How to convert slides of herbarium specimens into good quality web site images?
Dr. Gerald Stinger Guala
stinger at FAIRCHILDGARDEN.ORG
Fri Dec 15 15:25:39 CST 2000
We have a few thousand images from slides on the web and the quality varies
widely from "we had no clue" to "I think we got it" over a 2 yr span. The
first thing is that you need to scan at high res with a good scanner to a
bitmapped file such as a TIFF or BMP - this will be a very large file. Then
you optimize (with photoshop preferably - see Una Smith's comments) and then
you have a choice to make. You can either make a big Jpeg that takes a while
to download or you can use a good quality compression package. Luratech
makes a good one but you need a plugin to view the images, Flashpix is good
but the serving software is really expensive and flaky I've found. The best
that we have seen is Mr.Sid from Lizardtech. You can compress images up to
2000 pixels on a side to 1/10th their size with no reall loss in image
quality and serve them over any NT based system with the shareware version
that is like $49 to purchase. Warning you have to install Perl under the
server software and this can be tricky but easy for a techie. The $1200
Intel compatible workgroup software or the $249 MAC photoshop plugin have
input image size limits of 500 Mb so you can get a 24 bit 8,000 X 10,000
pixel image encoded and served with them and serve it reasonably to the web.
It isn't easy but it works. We're testing it for our Types right now.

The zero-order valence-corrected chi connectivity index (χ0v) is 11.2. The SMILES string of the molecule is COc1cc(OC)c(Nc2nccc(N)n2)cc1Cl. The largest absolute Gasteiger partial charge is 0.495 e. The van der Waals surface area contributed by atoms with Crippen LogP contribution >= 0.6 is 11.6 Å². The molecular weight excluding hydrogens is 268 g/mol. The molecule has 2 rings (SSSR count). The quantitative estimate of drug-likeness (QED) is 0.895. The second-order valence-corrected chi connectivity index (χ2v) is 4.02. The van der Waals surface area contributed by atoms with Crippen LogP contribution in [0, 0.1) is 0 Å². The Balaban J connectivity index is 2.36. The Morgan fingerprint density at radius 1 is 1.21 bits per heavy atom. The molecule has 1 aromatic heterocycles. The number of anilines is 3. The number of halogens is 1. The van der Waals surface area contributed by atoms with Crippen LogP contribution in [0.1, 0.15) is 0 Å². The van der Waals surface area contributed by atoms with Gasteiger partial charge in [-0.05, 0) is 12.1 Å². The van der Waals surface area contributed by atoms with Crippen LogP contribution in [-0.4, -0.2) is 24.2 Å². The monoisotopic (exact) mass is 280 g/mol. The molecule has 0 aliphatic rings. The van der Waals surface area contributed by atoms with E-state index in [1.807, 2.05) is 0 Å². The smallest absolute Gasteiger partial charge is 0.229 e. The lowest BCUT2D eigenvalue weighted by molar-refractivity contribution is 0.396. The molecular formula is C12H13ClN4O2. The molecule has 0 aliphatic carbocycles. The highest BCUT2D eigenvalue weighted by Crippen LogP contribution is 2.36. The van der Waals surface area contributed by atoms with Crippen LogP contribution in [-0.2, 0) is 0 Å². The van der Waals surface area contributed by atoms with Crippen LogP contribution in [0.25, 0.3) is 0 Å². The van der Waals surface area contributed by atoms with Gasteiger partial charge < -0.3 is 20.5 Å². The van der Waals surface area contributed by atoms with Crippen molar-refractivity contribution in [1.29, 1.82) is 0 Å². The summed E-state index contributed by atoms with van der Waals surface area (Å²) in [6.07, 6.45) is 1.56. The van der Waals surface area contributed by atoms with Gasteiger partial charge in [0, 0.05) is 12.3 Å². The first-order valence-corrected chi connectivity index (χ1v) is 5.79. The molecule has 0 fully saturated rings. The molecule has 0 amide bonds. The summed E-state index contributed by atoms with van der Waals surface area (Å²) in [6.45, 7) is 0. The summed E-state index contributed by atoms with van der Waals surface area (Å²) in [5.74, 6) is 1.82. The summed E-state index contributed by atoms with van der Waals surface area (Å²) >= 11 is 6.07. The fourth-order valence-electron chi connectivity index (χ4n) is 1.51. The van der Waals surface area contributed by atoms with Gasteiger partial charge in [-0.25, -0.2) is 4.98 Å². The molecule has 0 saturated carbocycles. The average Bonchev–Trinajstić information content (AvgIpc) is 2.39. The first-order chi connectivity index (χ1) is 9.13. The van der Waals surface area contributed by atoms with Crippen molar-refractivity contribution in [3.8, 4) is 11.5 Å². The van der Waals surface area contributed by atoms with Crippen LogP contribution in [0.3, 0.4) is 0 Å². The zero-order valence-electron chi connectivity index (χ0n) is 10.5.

From: Taxacom Discussion List [mailto:TAXACOM at USOBI.ORG]On Behalf Of
Sent: Friday, December 15, 2000 1:44 PM
To: TAXACOM at USOBI.ORG
Subject: How to convert slides of herbarium specimens into good quality
web site images?
I have some excellent quality slides of herbarium specimens, and I would
like to put these up on a web site. We tried scanning the slides using a
Polaroid Sprint Scan (for slides), and the results were disappointing - the
images were very fuzzy when blown up. That presumably reflected the fact
that they were scanned at 500 dpi; however, if we used higher resolution to
scan, the images would take *forever* to come up on a web site, so that
wouldn't be practical. We then tried taking photos of the slides with a
digital camera. Those images are much sharper than the scans of the
slides, but they're still nothing comparable to the original slides. The
last thing we've tried is to have prints (of the slides) made and then to
scan the prints. However, the latter costs $10/print (for good quality
prints), and that becomes pretty pricey on 20+ slides!
Can anyone tell me how to go from a slide image to a web image of
comparable quality (i.e., sharp and clear, even if the viewer increases the
magnification) that can be downloaded in a reasonable time frame?!
Curator, University of Iowa Herbarium
Associate Professor, Department of Biological Sciences
University of Iowa
Iowa City, IA 52242-1297
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